Of course, in the long run, the payroll and the win-loss record are perhaps the least of Hicks' concerns. After all, he likes to explain that a sports franchise rarely loses its value over the long haul--just look at the Rangers, perennial losers worth a quarter of a billion dollars.

Rather, Hicks is blunt about the real reason he bought the Rangers: to flesh out his dream of the regional sports network he hopes to get off the ground by 2000. He has the money to do it, the broadcasting resources, and now he's got the teams.

On August 12, 1997, Hicks, Muse, Tate & Furst bought LIN Television, the nation's 22nd-largest television group, from AT&T for $1.9 billion. Earlier this month, the LIN ownership approved the deal. Locally, LIN owns eight channels, including KXAS-Channel 5 and KXTX-Channel 39, the latter of which currently broadcasts Rangers games--and a hell of a lot more down the road, if Hicks' plan comes to fruition.

Hicks--who will rank as the country's second-largest radio station operator when his firm acquires SFX Broadcasting for $2.1 billion on May 31--envisions a regional sports network that would feature the Stars, the Rangers, and even the Mavericks surrounded by men's and women's college sports, coaches' shows, and sports-news programming. It will compete directly against Rupert Murdoch's Fox Sports Net, which the media mogul formed a few years ago as an alternative to ESPN.

Murdoch figured someone in Dallas was more likely to watch the Stars play the Colorado Avalanche than a Stanford-Arizona college football game. He could also sell substantially more local and regional advertising by narrowing down the viewing audience. Currently, Fox Sports Net owns the regional broadcast rights to 49 pro teams and reaches about 55 million homes nationwide, according to Forbes. That includes the Dallas Mavericks, Dallas Stars (locked into a deal with FSN until the end of next season), and Texas Rangers (who will share broadcasts with Channel 39 till 2000).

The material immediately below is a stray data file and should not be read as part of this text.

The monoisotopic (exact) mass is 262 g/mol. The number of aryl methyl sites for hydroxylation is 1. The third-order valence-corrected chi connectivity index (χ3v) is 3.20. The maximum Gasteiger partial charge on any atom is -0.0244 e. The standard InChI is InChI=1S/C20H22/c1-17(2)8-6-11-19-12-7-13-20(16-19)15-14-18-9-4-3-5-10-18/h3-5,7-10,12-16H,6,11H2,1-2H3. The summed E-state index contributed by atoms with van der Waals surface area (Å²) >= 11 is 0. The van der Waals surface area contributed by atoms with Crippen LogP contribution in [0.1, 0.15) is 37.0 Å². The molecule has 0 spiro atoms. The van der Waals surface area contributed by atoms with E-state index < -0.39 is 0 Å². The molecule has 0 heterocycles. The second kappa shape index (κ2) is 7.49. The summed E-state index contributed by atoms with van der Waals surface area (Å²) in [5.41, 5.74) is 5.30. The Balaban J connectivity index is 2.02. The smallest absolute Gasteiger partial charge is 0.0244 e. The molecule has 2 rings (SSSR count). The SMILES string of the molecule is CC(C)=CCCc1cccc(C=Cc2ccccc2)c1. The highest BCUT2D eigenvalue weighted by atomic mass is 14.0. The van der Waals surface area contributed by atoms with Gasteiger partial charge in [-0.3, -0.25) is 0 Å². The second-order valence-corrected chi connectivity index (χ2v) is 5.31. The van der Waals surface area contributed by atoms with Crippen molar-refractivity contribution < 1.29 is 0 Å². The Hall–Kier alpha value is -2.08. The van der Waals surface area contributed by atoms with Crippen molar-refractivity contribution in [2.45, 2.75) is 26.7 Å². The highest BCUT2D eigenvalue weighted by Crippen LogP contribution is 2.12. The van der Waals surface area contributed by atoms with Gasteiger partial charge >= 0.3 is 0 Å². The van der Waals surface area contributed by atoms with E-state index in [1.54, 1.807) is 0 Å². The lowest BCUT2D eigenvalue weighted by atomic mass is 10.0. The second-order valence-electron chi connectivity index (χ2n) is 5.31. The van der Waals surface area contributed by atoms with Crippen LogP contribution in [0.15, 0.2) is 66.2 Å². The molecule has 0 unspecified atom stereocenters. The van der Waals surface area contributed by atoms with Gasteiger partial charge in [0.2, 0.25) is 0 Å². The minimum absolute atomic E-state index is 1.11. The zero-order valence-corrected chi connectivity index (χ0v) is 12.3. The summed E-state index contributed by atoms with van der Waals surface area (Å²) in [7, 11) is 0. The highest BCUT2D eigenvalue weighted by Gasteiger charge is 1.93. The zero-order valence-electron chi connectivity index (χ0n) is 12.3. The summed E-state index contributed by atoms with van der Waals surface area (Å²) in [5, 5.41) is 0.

Hicks expects the network would most likely be broadcast over Channel 39 and another cable channel; Hicks, Muse already owns a piece of Marcus Cable as well. And he will likely have to bring in either FSN or ESPN to provide the wrap content. His current plan would essentially kill Fox Sports Southwest.

"We're in active negotiations with [Fox and ESPN] now," Hicks says. "You wanna have as many of the wrap sports as you can. I mean, the consumers want to listen to all the other sports those two people provide too. Our games don't fill up but a small portion of the time. They're the must-see local sports that bring the audience to the network, then you have all sorts of other programming alternatives they want to see as well."

There is a precedent for a network such as the one Hicks is proposing: In July 1997, Comcast-Spectacor announced the creation of Comcast SportsNet in the Philadelphia area, which would offer baseball (Phillies), hockey (Flyers), and basketball (76ers) games. Not coincidentally, Comcast also owns a majority stake in the 76ers, the Flyers, and two arenas in the Philadelphia area, the CoreStates Spectrum and the just-completed CoreStates Center.

When a similar setup occurred in Detroit with the Tigers and Red Wings, the value of the baseball and hockey teams skyrocketed after ESPN and Fox got in a bidding war to provide that wrap content.

Hicks bought the Rangers, a team worth $89 million nine years ago, for $250 million--thanks in large part to the new ballpark. Imagine the value of the franchise when it's the anchor of a regional sports network.